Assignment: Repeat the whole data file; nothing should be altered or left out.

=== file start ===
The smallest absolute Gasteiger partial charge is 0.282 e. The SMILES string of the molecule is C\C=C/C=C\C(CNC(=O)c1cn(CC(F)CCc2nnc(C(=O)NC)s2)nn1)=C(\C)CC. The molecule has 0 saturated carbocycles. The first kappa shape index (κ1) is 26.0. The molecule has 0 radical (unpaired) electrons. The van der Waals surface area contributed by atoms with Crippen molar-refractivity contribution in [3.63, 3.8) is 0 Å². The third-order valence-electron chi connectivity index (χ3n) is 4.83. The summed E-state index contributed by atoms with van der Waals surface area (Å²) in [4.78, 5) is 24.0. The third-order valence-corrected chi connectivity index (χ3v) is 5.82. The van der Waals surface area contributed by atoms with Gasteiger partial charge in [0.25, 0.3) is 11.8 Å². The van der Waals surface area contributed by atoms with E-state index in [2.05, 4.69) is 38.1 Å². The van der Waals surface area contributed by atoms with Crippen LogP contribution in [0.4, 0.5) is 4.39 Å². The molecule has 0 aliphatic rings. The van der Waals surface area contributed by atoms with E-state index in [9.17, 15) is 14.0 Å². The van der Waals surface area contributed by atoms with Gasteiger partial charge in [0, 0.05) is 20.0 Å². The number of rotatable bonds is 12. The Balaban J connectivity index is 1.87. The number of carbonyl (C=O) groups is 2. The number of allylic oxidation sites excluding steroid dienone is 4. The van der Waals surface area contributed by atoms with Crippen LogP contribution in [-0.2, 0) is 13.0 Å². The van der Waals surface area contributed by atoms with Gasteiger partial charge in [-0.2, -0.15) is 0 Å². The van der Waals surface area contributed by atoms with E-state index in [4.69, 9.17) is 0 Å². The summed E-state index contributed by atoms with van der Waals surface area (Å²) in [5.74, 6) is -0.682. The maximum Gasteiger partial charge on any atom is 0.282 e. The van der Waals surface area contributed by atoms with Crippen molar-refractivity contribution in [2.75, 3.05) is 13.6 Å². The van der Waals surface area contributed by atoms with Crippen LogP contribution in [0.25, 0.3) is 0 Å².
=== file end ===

The smallest absolute Gasteiger partial charge is 0.282 e. The SMILES string of the molecule is C\C=C/C=C\C(CNC(=O)c1cn(CC(F)CCc2nnc(C(=O)NC)s2)nn1)=C(\C)CC. The molecule has 0 saturated carbocycles. The first kappa shape index (κ1) is 26.0. The molecule has 0 radical (unpaired) electrons. The van der Waals surface area contributed by atoms with Crippen molar-refractivity contribution in [3.63, 3.8) is 0 Å². The third-order valence-electron chi connectivity index (χ3n) is 4.83. The summed E-state index contributed by atoms with van der Waals surface area (Å²) in [4.78, 5) is 24.0. The third-order valence-corrected chi connectivity index (χ3v) is 5.82. The van der Waals surface area contributed by atoms with Gasteiger partial charge in [0.25, 0.3) is 11.8 Å². The van der Waals surface area contributed by atoms with E-state index in [2.05, 4.69) is 38.1 Å². The van der Waals surface area contributed by atoms with Crippen LogP contribution in [0.4, 0.5) is 4.39 Å². The molecule has 0 aliphatic rings. The van der Waals surface area contributed by atoms with E-state index in [9.17, 15) is 14.0 Å². The van der Waals surface area contributed by atoms with Gasteiger partial charge in [0, 0.05) is 20.0 Å². The number of rotatable bonds is 12. The Balaban J connectivity index is 1.87. The number of carbonyl (C=O) groups is 2. The number of allylic oxidation sites excluding steroid dienone is 4. The van der Waals surface area contributed by atoms with Crippen LogP contribution in [-0.2, 0) is 13.0 Å². The van der Waals surface area contributed by atoms with Gasteiger partial charge in [-0.2, -0.15) is 0 Å². The van der Waals surface area contributed by atoms with E-state index in [4.69, 9.17) is 0 Å². The summed E-state index contributed by atoms with van der Waals surface area (Å²) in [5.74, 6) is -0.682. The maximum Gasteiger partial charge on any atom is 0.282 e. The van der Waals surface area contributed by atoms with Crippen molar-refractivity contribution in [2.75, 3.05) is 13.6 Å². The van der Waals surface area contributed by atoms with Crippen LogP contribution in [0.25, 0.3) is 0 Å².